Publication


Hana Haskova and Kristýna Pospisilova
Factors contributing to unfulfilment of and changes in fertility intentions in Czechia
Anthropological Researches and Studies, 2019
URL, JabRef BibTex, Abstract
Achieved fertility is lower than intended fertility in Europe. The factors contributing to this mismatch are thus an important research topic. The objective of this study is to identify the factors that contribute to the unfulfilment of short-term fertility intentions and to changes in the intended number of children to improve our understanding of the mismatch between achieved and intended fertility in Czechia. Material and methods. Binary logistic regression is applied to data on people aged 18-45 from two waves of the Generations and Gender Survey from 2005 and 2008 to explore what factors contribute to the unfulfilment of short-term fertility intentions, and to the Life Course 2010 data on people aged 25-60 from 2010 to identify what factors contribute to changes in the intended number of children. Descriptive statistics show the most cited reasons for the downward or upward changes in fertility intentions. Results. The results show the importance of gender, partner, age, cohort, and the two-child norm for the chance that short-term fertility intentions will be left unfulfilled and the chance that people will change the number of children they plan to have. The results confirm that short-term fertility intentions are predictors of fertility behaviour, and labour market instability and siblings are factors that influence the number of children a person intends to have. Economic conditions, health, and the absence of a partner are the main reasons given to explain downward changes in the number of children people plan to have, while a change of values / new experiences and the influence of one‘s partner explain upward changes. Conclusions. This study contributes to existing knowledge by testing factors associated with both, the fulfilment of short-term fertility intentions and changes in lifetime fertility intentions. They are rarely analysed together, although they both contribute to the postponement of childbearing and the mismatch between intended and achieved fertility.

Reference


@article{Haskova2019a,
  author = {Hana Haskova and Kristýna Pospisilova},
  title = {Factors contributing to unfulfilment of and changes in fertility intentions in Czechia},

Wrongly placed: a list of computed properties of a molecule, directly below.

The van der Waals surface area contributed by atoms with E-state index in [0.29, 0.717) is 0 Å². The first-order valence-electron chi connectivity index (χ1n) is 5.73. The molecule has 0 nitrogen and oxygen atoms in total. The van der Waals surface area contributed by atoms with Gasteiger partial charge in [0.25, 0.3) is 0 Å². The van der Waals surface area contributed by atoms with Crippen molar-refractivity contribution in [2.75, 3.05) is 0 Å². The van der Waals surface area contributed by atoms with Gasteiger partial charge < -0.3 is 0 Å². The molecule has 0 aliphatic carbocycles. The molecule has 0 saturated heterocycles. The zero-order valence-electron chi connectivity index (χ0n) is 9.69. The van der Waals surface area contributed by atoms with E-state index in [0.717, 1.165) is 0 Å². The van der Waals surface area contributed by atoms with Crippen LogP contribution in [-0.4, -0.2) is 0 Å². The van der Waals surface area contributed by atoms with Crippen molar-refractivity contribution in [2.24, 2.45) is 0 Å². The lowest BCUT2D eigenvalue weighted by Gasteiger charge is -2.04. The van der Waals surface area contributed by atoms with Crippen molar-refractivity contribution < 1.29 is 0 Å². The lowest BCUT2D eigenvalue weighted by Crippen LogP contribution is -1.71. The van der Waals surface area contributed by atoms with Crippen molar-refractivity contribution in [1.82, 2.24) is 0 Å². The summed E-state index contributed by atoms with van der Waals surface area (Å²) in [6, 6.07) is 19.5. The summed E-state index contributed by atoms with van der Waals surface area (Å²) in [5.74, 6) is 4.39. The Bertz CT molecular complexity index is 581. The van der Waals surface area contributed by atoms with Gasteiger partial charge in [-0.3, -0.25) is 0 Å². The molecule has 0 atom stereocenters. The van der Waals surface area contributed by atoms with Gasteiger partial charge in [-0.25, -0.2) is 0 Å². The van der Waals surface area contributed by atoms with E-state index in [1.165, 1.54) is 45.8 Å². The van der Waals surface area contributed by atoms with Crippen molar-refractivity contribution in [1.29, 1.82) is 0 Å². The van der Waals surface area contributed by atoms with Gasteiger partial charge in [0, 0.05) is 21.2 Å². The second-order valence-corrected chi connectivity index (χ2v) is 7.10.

year = {2019},
  journal = {Anthropological Researches and Studies},
  volume = {1},
  number = {9},
  pages = {15-34},
  month = {Aug},
  url = {https://www.ceeol.com/search/article-detail?id=803474},
  timestamp = {10.06.2020},
  abstract = {Achieved fertility is lower than intended fertility in Europe. The factors contributing to this mismatch are thus an important research topic. The objective of this study is to identify the factors that contribute to the unfulfilment of short-term fertility intentions and to changes in the intended number of children to improve our understanding of the mismatch between achieved and intended fertility in Czechia. Material and methods. Binary logistic regression is applied to data on people aged 18-45 from two waves of the Generations and Gender Survey from 2005 and 2008 to explore what factors contribute to the unfulfilment of short-term fertility intentions, and to the Life Course 2010 data on people aged 25-60 from 2010 to identify what factors contribute to changes in the intended number of children. Descriptive statistics show the most cited reasons for the downward or upward changes in fertility intentions. Results. The results show the importance of gender, partner, age, cohort, and the two-child norm for the chance that short-term fertility intentions will be left unfulfilled and the chance that people will change the number of children they plan to have. The results confirm that short-term fertility intentions are predictors of fertility behaviour, and labour market instability and siblings are factors that influence the number of children a person intends to have. Economic conditions, health, and the absence of a partner are the main reasons given to explain downward changes in the number of children people plan to have, while a change of values / new experiences and the influence of one‘s partner explain upward changes. Conclusions. This study contributes to existing knowledge by testing factors associated with both, the fulfilment of short-term fertility intentions and changes in lifetime fertility intentions. They are rarely analysed together, although they both contribute to the postponement of childbearing and the mismatch between intended and achieved fertility.}
}
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